The Washington, D.C., city council unanimously passed a bill this week to name part of the street outside the Saudi Arabia embassy in the city "Jamal Khashoggi Way," after the Washington Post journalist who was killed in 2018.
The bill was first proposed in January and received broad support, with city council members praising the renaming of the 600 block of New Hampshire Avenue after a journalist who reported on corruption and abuse in Saudi Arabia before he was killed on Oct. 2, 2018, in the Saudi consulate in Istanbul, Turkey.
Renaming the street "is a statement of support for freedom of the press and, because of the location, a condemnation of the actions of the Saudi government," the council concluded in a November report.
The bill will need to be approved by the mayor and undergo congressional review before it becomes law to formally recognize the renaming of the street between Virginia Avenue northwest and F Street northwest.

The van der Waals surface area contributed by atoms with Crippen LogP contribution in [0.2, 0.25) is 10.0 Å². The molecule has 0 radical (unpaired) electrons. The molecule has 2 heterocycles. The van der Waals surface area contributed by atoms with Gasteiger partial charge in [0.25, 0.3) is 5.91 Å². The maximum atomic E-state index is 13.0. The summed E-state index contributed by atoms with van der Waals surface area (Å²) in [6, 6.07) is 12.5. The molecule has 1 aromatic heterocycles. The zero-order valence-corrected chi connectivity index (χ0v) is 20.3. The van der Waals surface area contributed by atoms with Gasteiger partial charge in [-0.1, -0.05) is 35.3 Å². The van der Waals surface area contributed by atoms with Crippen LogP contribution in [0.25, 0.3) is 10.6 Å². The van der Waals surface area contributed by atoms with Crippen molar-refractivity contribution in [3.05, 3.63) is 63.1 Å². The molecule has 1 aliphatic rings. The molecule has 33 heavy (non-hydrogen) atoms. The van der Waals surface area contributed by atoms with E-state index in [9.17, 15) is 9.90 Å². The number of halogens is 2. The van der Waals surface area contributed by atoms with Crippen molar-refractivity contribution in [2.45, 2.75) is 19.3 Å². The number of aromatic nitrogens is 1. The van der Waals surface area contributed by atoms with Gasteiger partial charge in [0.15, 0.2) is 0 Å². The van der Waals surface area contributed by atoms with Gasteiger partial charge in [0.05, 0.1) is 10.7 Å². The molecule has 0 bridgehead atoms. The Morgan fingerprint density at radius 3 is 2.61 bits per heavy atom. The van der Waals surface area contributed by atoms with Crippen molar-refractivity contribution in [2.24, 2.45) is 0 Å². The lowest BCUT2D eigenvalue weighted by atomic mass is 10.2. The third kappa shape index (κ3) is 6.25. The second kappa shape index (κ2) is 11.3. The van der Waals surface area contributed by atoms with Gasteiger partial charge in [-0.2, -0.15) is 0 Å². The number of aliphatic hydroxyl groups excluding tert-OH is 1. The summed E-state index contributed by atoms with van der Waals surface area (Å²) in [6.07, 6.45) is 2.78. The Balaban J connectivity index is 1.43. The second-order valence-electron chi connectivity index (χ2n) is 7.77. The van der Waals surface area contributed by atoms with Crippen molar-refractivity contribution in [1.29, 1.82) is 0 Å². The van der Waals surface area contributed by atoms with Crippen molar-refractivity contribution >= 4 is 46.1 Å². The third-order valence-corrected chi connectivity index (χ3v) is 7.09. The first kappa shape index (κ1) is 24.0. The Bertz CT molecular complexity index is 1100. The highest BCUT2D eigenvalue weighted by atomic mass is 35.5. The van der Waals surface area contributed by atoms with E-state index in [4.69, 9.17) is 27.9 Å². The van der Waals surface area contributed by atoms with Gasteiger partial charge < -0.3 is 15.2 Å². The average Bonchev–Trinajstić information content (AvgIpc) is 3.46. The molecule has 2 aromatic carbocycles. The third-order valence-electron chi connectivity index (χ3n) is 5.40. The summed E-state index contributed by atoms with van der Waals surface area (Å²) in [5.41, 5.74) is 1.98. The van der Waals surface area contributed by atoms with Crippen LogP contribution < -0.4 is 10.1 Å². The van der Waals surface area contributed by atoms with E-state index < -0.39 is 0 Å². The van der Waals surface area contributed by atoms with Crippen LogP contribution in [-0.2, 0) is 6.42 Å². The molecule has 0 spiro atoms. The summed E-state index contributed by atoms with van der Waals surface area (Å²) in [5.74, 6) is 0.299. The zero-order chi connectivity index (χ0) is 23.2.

The Washington Post, the National Press Club and the Council on Islamic-American Relations are among a number of organizations that testified in support of the bill.
Democracy in the Arab World Now, or DAWN, which was founded by Khashoggi, urged the council before the vote to approve the bill.
"A street name designation may seem like a trivial matter to some folks, but I believe that you all understand how this specific designation will have a profound impact at a local, national, and international level," wrote Raed Jarrar, the advocacy director at DAWN, in a letter to the council.
Khashoggi was a Saudi-born journalist and American citizen who reported on affairs in the Middle Eastern country for most of his career. Leading up to his death, Khashoggi was writing opinion columns critical of the Saudi government.
The CIA and the U.N. concluded that Saudi Arabia's Crown Prince Mohammed bin Salman, and his government, orchestrated the murder of Khashoggi.
Saudi Arabia's government has denied involvement and held a trial in 2019 that sentenced five people to death for Khashoggi's murder.